Raghav Ganesh is a 13-year-old whose own vision—both literally and figuratively—is helping the visually impaired. Raghav was one of 10 national winners in the 2015 Prudential Spirit of Community Awards program. Outstanding student volunteers are now being sought to enter the 2016 competition.
After watching a documentary, Raghav was “stunned” to learn that 90 percent of the blind are unemployed and 82 percent are 50 years of age or older. That inspired him to design and build a device that uses sensors to detect objects beyond the reach of the white canes used by many visually challenged people.
This California middle school student also learned that the white cane is the primary mobility aid for the visually impaired. Since Raghav had a toy-building hobby and likes “tinkering with electronics and computers,” he thought he could engineer an add-on device to the cane. Working with his local center for the blind, he used center clients to test his invention and improve it based on their feedback.
“The biggest challenge with my project was figuring out the exact need of the end user. Specifically, I tried to determine why the existing alternative solutions did not work. … I worked with my blind center over a period of several months, and this helped me understand the needs and difficulties of the visually challenged.”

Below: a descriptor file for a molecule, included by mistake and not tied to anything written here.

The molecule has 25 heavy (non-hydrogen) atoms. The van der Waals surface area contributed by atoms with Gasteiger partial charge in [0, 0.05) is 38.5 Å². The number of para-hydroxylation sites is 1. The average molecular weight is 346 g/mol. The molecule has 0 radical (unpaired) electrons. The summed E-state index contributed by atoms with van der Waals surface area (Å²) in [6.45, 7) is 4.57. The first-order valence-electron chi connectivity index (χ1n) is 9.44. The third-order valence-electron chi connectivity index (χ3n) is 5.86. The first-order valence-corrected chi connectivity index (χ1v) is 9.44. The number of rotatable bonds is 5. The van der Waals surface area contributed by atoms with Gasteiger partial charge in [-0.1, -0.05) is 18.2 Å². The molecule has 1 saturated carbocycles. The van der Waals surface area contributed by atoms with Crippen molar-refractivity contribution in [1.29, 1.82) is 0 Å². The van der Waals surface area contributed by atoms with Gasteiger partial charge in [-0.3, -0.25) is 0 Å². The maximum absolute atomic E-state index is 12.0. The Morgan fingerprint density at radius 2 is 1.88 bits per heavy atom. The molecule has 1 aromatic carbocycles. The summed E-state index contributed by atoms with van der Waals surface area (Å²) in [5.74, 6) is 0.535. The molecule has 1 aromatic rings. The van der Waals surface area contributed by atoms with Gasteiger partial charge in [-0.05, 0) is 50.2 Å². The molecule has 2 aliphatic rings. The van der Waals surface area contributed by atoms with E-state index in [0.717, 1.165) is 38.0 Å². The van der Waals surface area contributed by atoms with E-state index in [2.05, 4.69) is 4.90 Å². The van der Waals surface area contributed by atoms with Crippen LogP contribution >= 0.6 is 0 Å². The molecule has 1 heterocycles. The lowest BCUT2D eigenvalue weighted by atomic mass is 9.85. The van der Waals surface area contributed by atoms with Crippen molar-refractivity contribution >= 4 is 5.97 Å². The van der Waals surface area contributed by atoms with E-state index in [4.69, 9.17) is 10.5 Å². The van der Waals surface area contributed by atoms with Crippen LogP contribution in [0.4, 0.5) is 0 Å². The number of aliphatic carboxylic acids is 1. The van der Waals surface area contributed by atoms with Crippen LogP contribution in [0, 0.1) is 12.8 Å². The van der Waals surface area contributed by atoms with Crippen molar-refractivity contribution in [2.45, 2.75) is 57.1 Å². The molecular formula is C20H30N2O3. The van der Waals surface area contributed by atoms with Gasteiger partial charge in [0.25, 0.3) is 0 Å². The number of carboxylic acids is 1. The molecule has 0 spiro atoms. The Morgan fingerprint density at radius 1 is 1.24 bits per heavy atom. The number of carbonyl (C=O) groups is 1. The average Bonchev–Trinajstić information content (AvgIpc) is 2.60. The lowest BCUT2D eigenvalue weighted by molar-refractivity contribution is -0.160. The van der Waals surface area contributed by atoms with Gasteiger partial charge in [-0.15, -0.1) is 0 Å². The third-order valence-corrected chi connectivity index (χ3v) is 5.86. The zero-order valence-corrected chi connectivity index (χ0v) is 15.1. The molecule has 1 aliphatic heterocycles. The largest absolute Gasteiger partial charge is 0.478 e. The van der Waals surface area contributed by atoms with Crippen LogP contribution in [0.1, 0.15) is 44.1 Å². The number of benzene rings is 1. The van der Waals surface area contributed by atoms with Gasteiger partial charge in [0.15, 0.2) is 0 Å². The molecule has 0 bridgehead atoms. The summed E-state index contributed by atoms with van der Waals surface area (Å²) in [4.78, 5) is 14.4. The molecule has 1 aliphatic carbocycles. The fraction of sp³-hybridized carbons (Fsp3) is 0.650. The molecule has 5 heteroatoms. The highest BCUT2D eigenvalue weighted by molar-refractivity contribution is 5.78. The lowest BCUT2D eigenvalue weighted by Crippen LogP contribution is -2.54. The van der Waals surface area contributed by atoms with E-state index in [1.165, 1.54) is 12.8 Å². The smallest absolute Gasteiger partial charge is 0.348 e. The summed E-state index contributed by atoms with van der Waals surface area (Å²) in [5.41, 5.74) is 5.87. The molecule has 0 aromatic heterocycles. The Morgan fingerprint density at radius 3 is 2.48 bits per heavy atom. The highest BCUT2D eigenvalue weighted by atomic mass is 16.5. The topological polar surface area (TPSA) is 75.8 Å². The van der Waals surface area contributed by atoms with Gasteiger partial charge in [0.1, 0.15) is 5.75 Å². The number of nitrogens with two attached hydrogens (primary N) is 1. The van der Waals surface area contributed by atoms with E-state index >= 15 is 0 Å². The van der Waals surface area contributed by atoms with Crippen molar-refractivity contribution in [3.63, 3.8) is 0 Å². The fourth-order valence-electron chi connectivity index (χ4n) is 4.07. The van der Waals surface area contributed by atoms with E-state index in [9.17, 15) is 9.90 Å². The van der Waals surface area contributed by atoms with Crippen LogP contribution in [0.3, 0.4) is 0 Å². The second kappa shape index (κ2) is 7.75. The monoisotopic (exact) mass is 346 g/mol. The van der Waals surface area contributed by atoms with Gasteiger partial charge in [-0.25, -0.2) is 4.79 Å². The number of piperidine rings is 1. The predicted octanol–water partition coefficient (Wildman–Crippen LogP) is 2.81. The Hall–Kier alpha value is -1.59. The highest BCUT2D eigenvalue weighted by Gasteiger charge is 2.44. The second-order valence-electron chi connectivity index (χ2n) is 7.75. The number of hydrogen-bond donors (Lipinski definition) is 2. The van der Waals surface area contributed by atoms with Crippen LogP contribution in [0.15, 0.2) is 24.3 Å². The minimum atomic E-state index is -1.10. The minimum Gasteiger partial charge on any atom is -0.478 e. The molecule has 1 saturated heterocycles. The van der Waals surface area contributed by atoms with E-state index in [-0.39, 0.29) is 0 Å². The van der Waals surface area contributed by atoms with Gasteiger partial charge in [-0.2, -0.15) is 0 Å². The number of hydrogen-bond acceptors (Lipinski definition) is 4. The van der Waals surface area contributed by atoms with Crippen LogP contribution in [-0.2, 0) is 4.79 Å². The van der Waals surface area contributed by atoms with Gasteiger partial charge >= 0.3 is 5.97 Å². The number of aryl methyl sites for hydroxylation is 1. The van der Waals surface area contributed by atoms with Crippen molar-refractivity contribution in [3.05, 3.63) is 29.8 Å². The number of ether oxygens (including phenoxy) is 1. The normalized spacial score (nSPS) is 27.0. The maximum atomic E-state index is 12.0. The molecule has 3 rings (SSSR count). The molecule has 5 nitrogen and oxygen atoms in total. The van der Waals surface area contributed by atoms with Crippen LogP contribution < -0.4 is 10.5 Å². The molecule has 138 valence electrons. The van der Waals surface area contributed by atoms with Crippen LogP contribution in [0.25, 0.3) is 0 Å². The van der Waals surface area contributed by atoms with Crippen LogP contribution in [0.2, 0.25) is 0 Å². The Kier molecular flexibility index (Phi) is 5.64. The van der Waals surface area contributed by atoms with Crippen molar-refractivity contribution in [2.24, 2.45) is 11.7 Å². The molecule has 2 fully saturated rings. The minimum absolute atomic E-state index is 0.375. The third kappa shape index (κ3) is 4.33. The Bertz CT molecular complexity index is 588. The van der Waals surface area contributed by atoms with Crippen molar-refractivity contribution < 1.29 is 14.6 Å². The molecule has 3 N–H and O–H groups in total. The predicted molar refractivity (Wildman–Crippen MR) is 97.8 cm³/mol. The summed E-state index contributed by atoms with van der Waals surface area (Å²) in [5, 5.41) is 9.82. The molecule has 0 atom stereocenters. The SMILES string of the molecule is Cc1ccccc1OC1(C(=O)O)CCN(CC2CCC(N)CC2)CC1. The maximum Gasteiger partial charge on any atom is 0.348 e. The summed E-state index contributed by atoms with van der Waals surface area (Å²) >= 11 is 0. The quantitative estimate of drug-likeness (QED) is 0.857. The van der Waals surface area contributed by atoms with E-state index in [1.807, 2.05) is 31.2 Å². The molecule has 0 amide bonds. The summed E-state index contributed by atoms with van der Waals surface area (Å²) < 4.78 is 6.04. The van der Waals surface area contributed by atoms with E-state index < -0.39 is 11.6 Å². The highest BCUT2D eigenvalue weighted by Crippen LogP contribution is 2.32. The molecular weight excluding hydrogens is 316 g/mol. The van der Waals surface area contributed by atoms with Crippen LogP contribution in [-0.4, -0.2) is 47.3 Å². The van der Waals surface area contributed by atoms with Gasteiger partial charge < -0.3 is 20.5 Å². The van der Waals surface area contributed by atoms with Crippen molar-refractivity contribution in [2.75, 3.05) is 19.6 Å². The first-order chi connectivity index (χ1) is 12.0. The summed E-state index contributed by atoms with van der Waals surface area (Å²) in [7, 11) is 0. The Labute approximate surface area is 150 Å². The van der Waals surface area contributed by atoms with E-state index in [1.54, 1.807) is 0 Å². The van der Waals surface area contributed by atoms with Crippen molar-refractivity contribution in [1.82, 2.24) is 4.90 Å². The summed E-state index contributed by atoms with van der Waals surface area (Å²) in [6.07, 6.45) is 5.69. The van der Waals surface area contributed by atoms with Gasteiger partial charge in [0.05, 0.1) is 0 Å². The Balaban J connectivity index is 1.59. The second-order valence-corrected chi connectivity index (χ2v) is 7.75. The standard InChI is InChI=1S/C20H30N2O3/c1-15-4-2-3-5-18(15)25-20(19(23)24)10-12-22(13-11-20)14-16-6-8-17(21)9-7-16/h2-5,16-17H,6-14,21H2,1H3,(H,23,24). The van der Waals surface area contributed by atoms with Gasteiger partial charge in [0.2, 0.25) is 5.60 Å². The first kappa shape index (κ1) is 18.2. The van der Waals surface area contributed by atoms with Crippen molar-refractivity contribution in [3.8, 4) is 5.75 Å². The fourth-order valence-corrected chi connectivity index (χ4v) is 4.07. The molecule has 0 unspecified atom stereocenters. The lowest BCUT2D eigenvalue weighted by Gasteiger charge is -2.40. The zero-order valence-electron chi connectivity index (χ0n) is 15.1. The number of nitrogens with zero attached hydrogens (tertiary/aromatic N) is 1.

He was the state middle level winner for California in the 2015 Prudential program, earning him a $1,000 cash prize and a trip to Washington, D.C., in May. There, he joined other state honorees for a four-day event, including a gala awards ceremony. It was during that trip to the nation’s capital that he was named one of 10 national winners, who receive a $5,000 cash prize, as well as a $5,000 grant to award to the charity of his or her choice. Raghav awarded his grant to his local center for the blind.
Raghav’s helper instincts have not ended with this award—if anything, it has fueled new endeavors. “The project has inspired me to take up more, tougher challenges. … I have been working on a project to help neurodiverse autistic people avoid a functional challenge. My new innovation predicts and prevents autistic meltdowns.”
Do you know any students in grades 5–12 who have made outstanding service contributions to your community? NASSP is a co-sponsor of the Prudential Spirit of Community Awards program, the largest youth recognition program focused exclusively on student community service. The program is accepting applications from students through November 3. Visit the Prudential Spirit of Community Awards program website to learn how to implement the program in your school.